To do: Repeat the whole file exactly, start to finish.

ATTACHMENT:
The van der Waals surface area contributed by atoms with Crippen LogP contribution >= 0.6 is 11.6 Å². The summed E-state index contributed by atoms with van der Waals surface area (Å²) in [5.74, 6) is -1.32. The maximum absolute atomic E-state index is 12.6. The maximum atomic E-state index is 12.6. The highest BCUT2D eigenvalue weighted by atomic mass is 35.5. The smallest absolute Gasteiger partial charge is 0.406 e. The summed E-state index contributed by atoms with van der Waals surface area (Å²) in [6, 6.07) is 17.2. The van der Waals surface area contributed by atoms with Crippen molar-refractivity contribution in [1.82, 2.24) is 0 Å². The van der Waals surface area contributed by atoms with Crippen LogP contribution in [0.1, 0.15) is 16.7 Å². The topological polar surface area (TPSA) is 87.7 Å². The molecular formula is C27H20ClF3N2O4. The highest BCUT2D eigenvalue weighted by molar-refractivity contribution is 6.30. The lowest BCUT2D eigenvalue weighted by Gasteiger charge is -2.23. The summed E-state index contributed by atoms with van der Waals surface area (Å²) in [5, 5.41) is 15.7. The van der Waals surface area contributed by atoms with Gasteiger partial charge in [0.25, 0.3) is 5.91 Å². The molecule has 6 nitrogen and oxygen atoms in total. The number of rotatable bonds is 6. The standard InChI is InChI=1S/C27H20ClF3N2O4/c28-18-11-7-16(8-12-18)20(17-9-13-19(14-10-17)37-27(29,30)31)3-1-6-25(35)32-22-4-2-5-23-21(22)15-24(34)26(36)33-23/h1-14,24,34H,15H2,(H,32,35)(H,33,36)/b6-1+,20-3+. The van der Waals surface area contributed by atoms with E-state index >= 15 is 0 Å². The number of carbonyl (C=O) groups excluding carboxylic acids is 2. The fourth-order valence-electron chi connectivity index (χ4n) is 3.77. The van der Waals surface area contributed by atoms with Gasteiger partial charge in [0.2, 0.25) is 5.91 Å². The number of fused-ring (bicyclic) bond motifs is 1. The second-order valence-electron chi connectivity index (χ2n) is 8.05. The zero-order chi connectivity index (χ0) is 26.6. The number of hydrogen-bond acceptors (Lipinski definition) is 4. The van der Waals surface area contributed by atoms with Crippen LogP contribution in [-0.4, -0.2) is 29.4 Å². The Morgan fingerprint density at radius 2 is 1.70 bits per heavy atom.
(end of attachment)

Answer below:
The van der Waals surface area contributed by atoms with Crippen LogP contribution >= 0.6 is 11.6 Å². The summed E-state index contributed by atoms with van der Waals surface area (Å²) in [5.74, 6) is -1.32. The maximum absolute atomic E-state index is 12.6. The maximum atomic E-state index is 12.6. The highest BCUT2D eigenvalue weighted by atomic mass is 35.5. The smallest absolute Gasteiger partial charge is 0.406 e. The summed E-state index contributed by atoms with van der Waals surface area (Å²) in [6, 6.07) is 17.2. The van der Waals surface area contributed by atoms with Crippen molar-refractivity contribution in [1.82, 2.24) is 0 Å². The van der Waals surface area contributed by atoms with Crippen LogP contribution in [0.1, 0.15) is 16.7 Å². The topological polar surface area (TPSA) is 87.7 Å². The molecular formula is C27H20ClF3N2O4. The highest BCUT2D eigenvalue weighted by molar-refractivity contribution is 6.30. The lowest BCUT2D eigenvalue weighted by Gasteiger charge is -2.23. The summed E-state index contributed by atoms with van der Waals surface area (Å²) in [5, 5.41) is 15.7. The van der Waals surface area contributed by atoms with Gasteiger partial charge in [0.25, 0.3) is 5.91 Å². The molecule has 6 nitrogen and oxygen atoms in total. The number of rotatable bonds is 6. The standard InChI is InChI=1S/C27H20ClF3N2O4/c28-18-11-7-16(8-12-18)20(17-9-13-19(14-10-17)37-27(29,30)31)3-1-6-25(35)32-22-4-2-5-23-21(22)15-24(34)26(36)33-23/h1-14,24,34H,15H2,(H,32,35)(H,33,36)/b6-1+,20-3+. The van der Waals surface area contributed by atoms with E-state index >= 15 is 0 Å². The number of carbonyl (C=O) groups excluding carboxylic acids is 2. The fourth-order valence-electron chi connectivity index (χ4n) is 3.77. The van der Waals surface area contributed by atoms with Gasteiger partial charge in [0.2, 0.25) is 5.91 Å². The number of fused-ring (bicyclic) bond motifs is 1. The second-order valence-electron chi connectivity index (χ2n) is 8.05. The zero-order chi connectivity index (χ0) is 26.6. The number of hydrogen-bond acceptors (Lipinski definition) is 4. The van der Waals surface area contributed by atoms with Crippen LogP contribution in [-0.4, -0.2) is 29.4 Å². The Morgan fingerprint density at radius 2 is 1.70 bits per heavy atom.